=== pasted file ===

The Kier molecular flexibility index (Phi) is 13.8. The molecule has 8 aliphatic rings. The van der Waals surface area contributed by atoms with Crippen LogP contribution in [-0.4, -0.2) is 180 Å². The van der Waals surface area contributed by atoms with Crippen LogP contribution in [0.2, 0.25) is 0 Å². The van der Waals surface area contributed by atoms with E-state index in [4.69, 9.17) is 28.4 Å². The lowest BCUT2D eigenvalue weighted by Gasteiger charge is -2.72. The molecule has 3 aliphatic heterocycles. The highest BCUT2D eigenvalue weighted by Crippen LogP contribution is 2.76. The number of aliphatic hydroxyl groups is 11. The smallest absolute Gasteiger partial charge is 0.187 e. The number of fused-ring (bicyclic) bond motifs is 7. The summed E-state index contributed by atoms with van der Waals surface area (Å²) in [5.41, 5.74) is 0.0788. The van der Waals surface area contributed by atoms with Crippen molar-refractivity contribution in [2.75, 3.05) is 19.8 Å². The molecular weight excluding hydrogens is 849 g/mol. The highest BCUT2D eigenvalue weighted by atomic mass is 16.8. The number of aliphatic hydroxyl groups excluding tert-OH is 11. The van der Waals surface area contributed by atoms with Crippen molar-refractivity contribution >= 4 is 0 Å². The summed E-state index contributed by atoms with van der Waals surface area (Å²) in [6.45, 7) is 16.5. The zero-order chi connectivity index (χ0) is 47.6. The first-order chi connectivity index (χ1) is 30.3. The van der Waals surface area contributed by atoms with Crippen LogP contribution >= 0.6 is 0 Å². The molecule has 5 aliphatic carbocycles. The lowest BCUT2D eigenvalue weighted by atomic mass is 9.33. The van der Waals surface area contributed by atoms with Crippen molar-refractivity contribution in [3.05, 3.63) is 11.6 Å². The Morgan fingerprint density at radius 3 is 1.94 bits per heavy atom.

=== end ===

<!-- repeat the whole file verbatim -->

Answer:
The Kier molecular flexibility index (Phi) is 13.8. The molecule has 8 aliphatic rings. The van der Waals surface area contributed by atoms with Crippen LogP contribution in [-0.4, -0.2) is 180 Å². The van der Waals surface area contributed by atoms with Crippen LogP contribution in [0.2, 0.25) is 0 Å². The van der Waals surface area contributed by atoms with E-state index in [4.69, 9.17) is 28.4 Å². The lowest BCUT2D eigenvalue weighted by Gasteiger charge is -2.72. The molecule has 3 aliphatic heterocycles. The highest BCUT2D eigenvalue weighted by Crippen LogP contribution is 2.76. The number of aliphatic hydroxyl groups is 11. The smallest absolute Gasteiger partial charge is 0.187 e. The number of fused-ring (bicyclic) bond motifs is 7. The summed E-state index contributed by atoms with van der Waals surface area (Å²) in [5.41, 5.74) is 0.0788. The van der Waals surface area contributed by atoms with Crippen molar-refractivity contribution in [2.75, 3.05) is 19.8 Å². The molecular weight excluding hydrogens is 849 g/mol. The highest BCUT2D eigenvalue weighted by atomic mass is 16.8. The number of aliphatic hydroxyl groups excluding tert-OH is 11. The van der Waals surface area contributed by atoms with Crippen molar-refractivity contribution >= 4 is 0 Å². The summed E-state index contributed by atoms with van der Waals surface area (Å²) in [6.45, 7) is 16.5. The zero-order chi connectivity index (χ0) is 47.6. The first-order chi connectivity index (χ1) is 30.3. The van der Waals surface area contributed by atoms with Crippen LogP contribution >= 0.6 is 0 Å². The molecule has 5 aliphatic carbocycles. The lowest BCUT2D eigenvalue weighted by atomic mass is 9.33. The van der Waals surface area contributed by atoms with Crippen molar-refractivity contribution in [3.05, 3.63) is 11.6 Å². The Morgan fingerprint density at radius 3 is 1.94 bits per heavy atom.